SLJ top 100

Miss Nelson is Missing!

November 1, 2018
Subheader: 

Miss Nelson is too feminine to be assertive.

What it boils down to is, don't have respect for people who treat you kindly. The only two opinions the children can have for the teacher are disrespect, or fear. Really, the best relationship between an adult and a child is for them to have mutual respect and understanding of the other's position. It's obviously a lot harder for children to understand the position of the adult.

Read more...
Message: 

To get people to listen to you, you have to be nasty and threatening.

Lilly's Purple Plastic Purse

October 29, 2018
Subheader: 

Let's try to understand each other a little bit more.

I think it's a great book, because it shows something that kids, like my four-year-old, would totally do. When he had a new pair of shoes, he walked into preschool telling everybody about them, even though we got there late and the teacher was talking to the other kids. He can't hold his enthusiasm inside, and that's an extremely common thing for kids. They have to learn respect for other people and their time, especially when others are trying to learn in a group context.

Read more...
Message: 

Making a mistake is not permanent. You can fix things that you did wrong. Or, when you're at school, you need to let the teacher talk without distracting the other children.

The Story of Ferdinand

September 19, 2018
Subheader: 

How disturbing this book is depends on the reader's knowledge of bullfights.

What what the heck? How did this book and the story that it tells become so popular? I vaguely remember the 1938 Disney animated short. It was only published two years prior to that, in 1936, and it shows. The writing is very simplistic, and it feels so rhythmically slow compared to modern books, with the exception of the ones written for very little children.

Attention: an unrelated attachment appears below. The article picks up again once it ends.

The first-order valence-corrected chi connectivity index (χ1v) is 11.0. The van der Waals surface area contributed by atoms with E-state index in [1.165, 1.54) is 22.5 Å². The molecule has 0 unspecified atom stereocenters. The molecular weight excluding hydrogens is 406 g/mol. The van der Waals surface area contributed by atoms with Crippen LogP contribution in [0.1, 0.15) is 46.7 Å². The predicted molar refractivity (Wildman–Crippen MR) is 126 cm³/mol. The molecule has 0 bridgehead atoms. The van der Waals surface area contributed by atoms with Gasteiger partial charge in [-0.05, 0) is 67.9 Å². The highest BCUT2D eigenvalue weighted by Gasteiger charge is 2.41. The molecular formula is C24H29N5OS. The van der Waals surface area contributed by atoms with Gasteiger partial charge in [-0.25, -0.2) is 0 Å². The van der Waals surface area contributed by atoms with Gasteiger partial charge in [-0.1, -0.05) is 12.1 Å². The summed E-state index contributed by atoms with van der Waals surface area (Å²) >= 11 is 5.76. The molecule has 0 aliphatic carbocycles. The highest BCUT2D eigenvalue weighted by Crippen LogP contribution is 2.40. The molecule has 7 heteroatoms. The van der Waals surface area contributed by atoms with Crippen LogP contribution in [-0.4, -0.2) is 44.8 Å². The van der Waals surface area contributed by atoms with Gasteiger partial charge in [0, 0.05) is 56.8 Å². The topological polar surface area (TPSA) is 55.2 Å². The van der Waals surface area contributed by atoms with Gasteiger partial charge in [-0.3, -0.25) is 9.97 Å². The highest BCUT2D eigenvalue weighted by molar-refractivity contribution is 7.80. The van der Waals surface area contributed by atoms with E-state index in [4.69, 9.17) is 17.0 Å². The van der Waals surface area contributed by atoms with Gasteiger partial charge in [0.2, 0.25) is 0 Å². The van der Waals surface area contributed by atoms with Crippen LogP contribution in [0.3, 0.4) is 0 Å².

Read more...
Message: 

Some people like to smell flowers, and that's okay. You don't have to be violent.

Cloudy with a Chance of Meatballs

September 9, 2018
Subheader: 

Pointless with a chance of confusion.

I know, I know, I'm reading far too much into this. But all of this crossed my mind literally within 10 minutes of reading the book. It makes no sense, and it's unclear if it's supposed to. What is the point of this book? Where is it going with this meandering story? What is it trying to say? I have no idea. It basically just says, "Once upon a time, there was this place where food fell from the sky, and then all the people left." Why did you even bother telling the story?

Read more...
Message: 

It's a good thing food doesn't fall from the sky.

Go, Dog, Go!

September 7, 2018
Subheader: 

Why, Dog, Why?

It's boring and it doesn't go anywhere. I would like to say, as I have in other reviews of similar books, that children will learn language without it being explicitly taught to them, as long as they are around other people who speak it. They do not need to be explicitly taught a list of prepositions like they're vocabulary words. Children don't need this book.